Florida Comes to Memphis

The Memphis Manifesto Summit brought 100 "creatives" together -- at least for a weekend.



Carnegie Mellon University's Richard Florida is that most unlikely of combinations: college professor as rock star, love child of his self-professed heroes -- freak-flag-flying guitarist Jimi Hendrix and academe-baiting urbanist scholar Jane Jacobs. Florida's most recent book, The Rise of the Creative Class, has made him one of the country's most prominent public intellectuals. Its ideas about how to build smart, vibrant communities and about how to transform regional growth policy have seemingly coalesced into a movement of sorts over the past year.

But every movement needs a manifesto, and that's what Florida got in Memphis last week, when he hosted (along with organizer and local consultant/radio host Carol Coletta) the Memphis Manifesto Summit. A hundred or so "creatives" from around the country -- and 25 local participants -- met downtown for three days to draft a document outlining a community-development strategy driven by "creativity." The purpose, in part, was to give Florida something to present to a national mayor's conference in June, but it was also intended as a set of guidelines for summit attendees to take back to their communities to implement.

There is admittedly something of the demagogue to Flordia's role in all this, and cynics who've seen the Frank Capra film Meet John Doe may wonder whether Florida fits the role of well-meaning frontman, feisty ghost-writer, or shadowy power-broker in relation to the emerging network of Good Samaritan clubs (Memphis' MPACT was a co-sponsor of the event) that have sprouted up around his ideas.

To his credit, Florida attempts to dispel this view, telling the assembled on Thursday, "I'm not a guru. I'm not even a political activist." And despite some only half-joking murmurs that Florida would show up, pre-written manifesto already in hand, he exerted little direct influence on the crafting of the document. The first draft was written by Coletta, who synthesized ideas from the first two days of the conference. The subsequent and final drafts were crafted in a rather chaotic group session on the summit's final day.

Florida's book, and most of the research presented by other panelists, presents a country that is sorting itself into like-minded enclaves, with the most talented young workers coalescing in cities such as Austin, Seattle, San Francisco, and Boston, leaving other cities in danger of being left out of the so-called creative economy.

Though the conference drew attendees from all across the country (as well as Canada and Puerto Rico), it was those "other cities" that were most prominently represented: Memphis, St. Louis, and Greensboro sent the three largest delegations, and places such as Duluth, Fort Wayne, Iowa City, and Milwaukee were typical of the turnout.

They came seeking succor, and that's what they got. Austin American-Statesman reporter Bill Bishop, after explaining that his city imported much more wealth than it lost over the past decade, delivered an appreciation on the self-made success of Tupelo, Mississippi, ending in a moral that was exactly what much of the crowd wanted to hear: "It's not a question of 'You have to be in the right place.' Your place can be the right place."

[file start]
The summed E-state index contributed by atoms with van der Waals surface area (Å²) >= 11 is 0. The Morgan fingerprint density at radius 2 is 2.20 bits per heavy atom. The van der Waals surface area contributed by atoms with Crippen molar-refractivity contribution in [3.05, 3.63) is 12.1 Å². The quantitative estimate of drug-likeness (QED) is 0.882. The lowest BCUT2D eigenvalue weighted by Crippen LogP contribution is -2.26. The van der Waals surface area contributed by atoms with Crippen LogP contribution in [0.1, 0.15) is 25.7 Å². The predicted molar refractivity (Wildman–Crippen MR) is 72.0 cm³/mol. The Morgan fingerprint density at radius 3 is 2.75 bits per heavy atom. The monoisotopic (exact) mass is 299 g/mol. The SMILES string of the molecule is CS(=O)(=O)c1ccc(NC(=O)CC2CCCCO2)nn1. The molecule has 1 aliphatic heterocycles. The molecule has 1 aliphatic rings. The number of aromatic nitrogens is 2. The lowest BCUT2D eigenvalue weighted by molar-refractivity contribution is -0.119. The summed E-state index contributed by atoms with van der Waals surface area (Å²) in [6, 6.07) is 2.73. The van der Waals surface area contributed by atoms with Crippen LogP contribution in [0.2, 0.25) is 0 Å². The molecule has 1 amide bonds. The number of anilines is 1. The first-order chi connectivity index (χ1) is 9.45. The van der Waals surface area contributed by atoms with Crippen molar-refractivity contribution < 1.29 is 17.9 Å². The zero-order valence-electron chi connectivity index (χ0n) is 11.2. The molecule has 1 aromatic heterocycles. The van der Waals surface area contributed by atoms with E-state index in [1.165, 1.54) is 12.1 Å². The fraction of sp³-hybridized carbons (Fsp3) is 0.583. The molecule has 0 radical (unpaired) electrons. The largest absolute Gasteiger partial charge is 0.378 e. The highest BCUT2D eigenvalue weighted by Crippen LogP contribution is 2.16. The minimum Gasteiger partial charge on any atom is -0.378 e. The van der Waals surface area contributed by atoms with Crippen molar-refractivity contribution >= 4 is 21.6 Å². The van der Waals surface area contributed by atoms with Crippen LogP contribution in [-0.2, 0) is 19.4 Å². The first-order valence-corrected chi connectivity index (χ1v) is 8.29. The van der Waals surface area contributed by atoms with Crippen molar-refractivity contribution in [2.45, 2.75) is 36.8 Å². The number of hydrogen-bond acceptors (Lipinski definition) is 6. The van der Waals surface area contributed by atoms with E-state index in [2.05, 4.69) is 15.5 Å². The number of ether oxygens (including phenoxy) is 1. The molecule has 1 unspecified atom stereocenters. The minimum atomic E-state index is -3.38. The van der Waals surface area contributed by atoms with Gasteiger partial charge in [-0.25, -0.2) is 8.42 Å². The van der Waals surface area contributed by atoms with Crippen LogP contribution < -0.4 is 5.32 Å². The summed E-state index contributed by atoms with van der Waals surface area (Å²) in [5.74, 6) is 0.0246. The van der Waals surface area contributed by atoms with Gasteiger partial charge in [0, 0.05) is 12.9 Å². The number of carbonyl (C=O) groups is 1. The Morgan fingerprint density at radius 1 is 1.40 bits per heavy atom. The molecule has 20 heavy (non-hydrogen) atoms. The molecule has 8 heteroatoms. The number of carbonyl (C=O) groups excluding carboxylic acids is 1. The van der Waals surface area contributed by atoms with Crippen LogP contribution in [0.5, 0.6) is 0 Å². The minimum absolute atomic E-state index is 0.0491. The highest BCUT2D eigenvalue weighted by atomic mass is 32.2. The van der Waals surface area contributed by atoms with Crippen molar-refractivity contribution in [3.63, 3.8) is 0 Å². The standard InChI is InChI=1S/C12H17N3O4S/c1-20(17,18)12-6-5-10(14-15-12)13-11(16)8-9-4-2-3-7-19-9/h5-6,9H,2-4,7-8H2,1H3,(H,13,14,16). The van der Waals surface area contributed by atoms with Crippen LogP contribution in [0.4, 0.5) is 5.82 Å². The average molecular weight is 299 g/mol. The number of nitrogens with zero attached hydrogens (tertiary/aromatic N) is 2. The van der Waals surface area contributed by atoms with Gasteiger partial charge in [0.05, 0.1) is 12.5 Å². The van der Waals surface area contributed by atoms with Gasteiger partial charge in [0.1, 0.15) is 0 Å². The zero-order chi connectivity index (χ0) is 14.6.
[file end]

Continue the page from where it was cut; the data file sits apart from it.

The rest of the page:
For a while on Thursday, there were whispers that a cabal of Midwestern delegates from St. Louis, Kansas City, and Iowa City would refuse to sign the document if it focused on attracting talent from other cities, but Florida defused the issue, saying in his address: "We have to get over this vocabulary about 'attracting.' The real goal should be harnessing the creativity you already have." Another panelist, Newsweek reporter Seth Mnookin, echoed this prescription for self-reinvention, pointing to Memphis' Stax Music Academy as an example of a civic initiative geared toward cultivating homegrown resources.

The reaction to the summit seemed to be a mixture of cynicism and hope. While many professed to be inspired and energized by the meeting, others grumbled about the time and money it took to come when other work could have been done. Memphian Michael Graber, who had described the event as absurd early on, said that after his "wall of cynicism was penetrated," he became a believer. "In the end," he said, "Memphis was blessed to have great minds gather here and dream up a community vision for all citizens."

The document that finally emerged from the conference calls for communities to cultivate and reward creativity, promote and embrace diversity, be authentic, invest and build on quality of place, and remove such "barriers to creativity" as intolerance, sprawl, poverty (good luck there), and environmental degradation.

The manifesto is less specific and more slogan-oriented than Florida's book, a result, in part, of crafting a document that 100-plus people could agree on. The meaning of diversity, for instance, is never spelled out. And Florida's insistence that municipalities put more effort into fostering a "people climate" than a "business climate" and that small, street-oriented projects are more effective than larger-scale but hackneyed development schemes is only alluded to. The result is that the intellectual spirit of the summit itself may be only moderately conveyed by its product.

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